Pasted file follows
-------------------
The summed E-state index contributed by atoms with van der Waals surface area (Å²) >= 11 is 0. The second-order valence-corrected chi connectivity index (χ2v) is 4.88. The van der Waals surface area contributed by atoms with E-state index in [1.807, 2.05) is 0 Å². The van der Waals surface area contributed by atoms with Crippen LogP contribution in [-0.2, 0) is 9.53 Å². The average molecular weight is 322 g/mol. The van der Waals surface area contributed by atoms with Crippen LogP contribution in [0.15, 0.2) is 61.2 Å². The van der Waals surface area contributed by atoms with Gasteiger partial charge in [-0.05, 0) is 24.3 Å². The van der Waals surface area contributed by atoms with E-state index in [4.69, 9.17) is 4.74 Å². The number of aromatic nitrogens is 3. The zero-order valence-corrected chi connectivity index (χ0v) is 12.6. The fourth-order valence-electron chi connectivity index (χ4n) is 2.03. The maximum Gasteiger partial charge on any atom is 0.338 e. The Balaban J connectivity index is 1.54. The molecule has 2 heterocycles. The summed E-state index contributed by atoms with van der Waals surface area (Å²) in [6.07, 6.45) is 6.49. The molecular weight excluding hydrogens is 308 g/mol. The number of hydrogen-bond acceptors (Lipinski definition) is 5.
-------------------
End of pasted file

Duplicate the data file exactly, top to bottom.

The summed E-state index contributed by atoms with van der Waals surface area (Å²) >= 11 is 0. The second-order valence-corrected chi connectivity index (χ2v) is 4.88. The van der Waals surface area contributed by atoms with E-state index in [1.807, 2.05) is 0 Å². The van der Waals surface area contributed by atoms with Crippen LogP contribution in [-0.2, 0) is 9.53 Å². The average molecular weight is 322 g/mol. The van der Waals surface area contributed by atoms with Crippen LogP contribution in [0.15, 0.2) is 61.2 Å². The van der Waals surface area contributed by atoms with Gasteiger partial charge in [-0.05, 0) is 24.3 Å². The van der Waals surface area contributed by atoms with E-state index in [4.69, 9.17) is 4.74 Å². The number of aromatic nitrogens is 3. The zero-order valence-corrected chi connectivity index (χ0v) is 12.6. The fourth-order valence-electron chi connectivity index (χ4n) is 2.03. The maximum Gasteiger partial charge on any atom is 0.338 e. The Balaban J connectivity index is 1.54. The molecule has 2 heterocycles. The summed E-state index contributed by atoms with van der Waals surface area (Å²) in [6.07, 6.45) is 6.49. The molecular weight excluding hydrogens is 308 g/mol. The number of hydrogen-bond acceptors (Lipinski definition) is 5.